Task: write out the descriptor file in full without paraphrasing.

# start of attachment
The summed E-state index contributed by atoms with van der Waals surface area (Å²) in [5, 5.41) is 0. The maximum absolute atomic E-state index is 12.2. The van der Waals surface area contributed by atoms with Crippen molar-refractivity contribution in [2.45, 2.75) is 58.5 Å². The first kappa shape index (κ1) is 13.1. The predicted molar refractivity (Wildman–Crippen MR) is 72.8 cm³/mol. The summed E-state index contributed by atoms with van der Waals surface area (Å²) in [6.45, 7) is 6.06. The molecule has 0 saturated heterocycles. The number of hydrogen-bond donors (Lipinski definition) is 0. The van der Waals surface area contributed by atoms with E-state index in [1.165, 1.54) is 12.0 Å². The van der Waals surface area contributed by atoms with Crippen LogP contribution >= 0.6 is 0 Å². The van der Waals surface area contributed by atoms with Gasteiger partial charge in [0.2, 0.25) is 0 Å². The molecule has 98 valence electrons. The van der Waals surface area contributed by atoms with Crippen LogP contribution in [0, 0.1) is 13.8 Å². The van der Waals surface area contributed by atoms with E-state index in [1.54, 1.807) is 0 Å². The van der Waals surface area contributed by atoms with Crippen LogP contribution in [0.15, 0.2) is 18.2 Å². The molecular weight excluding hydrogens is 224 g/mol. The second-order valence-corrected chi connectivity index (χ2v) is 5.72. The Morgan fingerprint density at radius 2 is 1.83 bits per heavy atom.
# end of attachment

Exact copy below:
The summed E-state index contributed by atoms with van der Waals surface area (Å²) in [5, 5.41) is 0. The maximum absolute atomic E-state index is 12.2. The van der Waals surface area contributed by atoms with Crippen molar-refractivity contribution in [2.45, 2.75) is 58.5 Å². The first kappa shape index (κ1) is 13.1. The predicted molar refractivity (Wildman–Crippen MR) is 72.8 cm³/mol. The summed E-state index contributed by atoms with van der Waals surface area (Å²) in [6.45, 7) is 6.06. The molecule has 0 saturated heterocycles. The number of hydrogen-bond donors (Lipinski definition) is 0. The van der Waals surface area contributed by atoms with E-state index in [1.165, 1.54) is 12.0 Å². The van der Waals surface area contributed by atoms with Crippen LogP contribution >= 0.6 is 0 Å². The van der Waals surface area contributed by atoms with Gasteiger partial charge in [0.2, 0.25) is 0 Å². The molecule has 98 valence electrons. The van der Waals surface area contributed by atoms with Crippen LogP contribution in [0, 0.1) is 13.8 Å². The van der Waals surface area contributed by atoms with E-state index in [1.54, 1.807) is 0 Å². The van der Waals surface area contributed by atoms with Crippen LogP contribution in [0.15, 0.2) is 18.2 Å². The molecular weight excluding hydrogens is 224 g/mol. The second-order valence-corrected chi connectivity index (χ2v) is 5.72. The Morgan fingerprint density at radius 2 is 1.83 bits per heavy atom.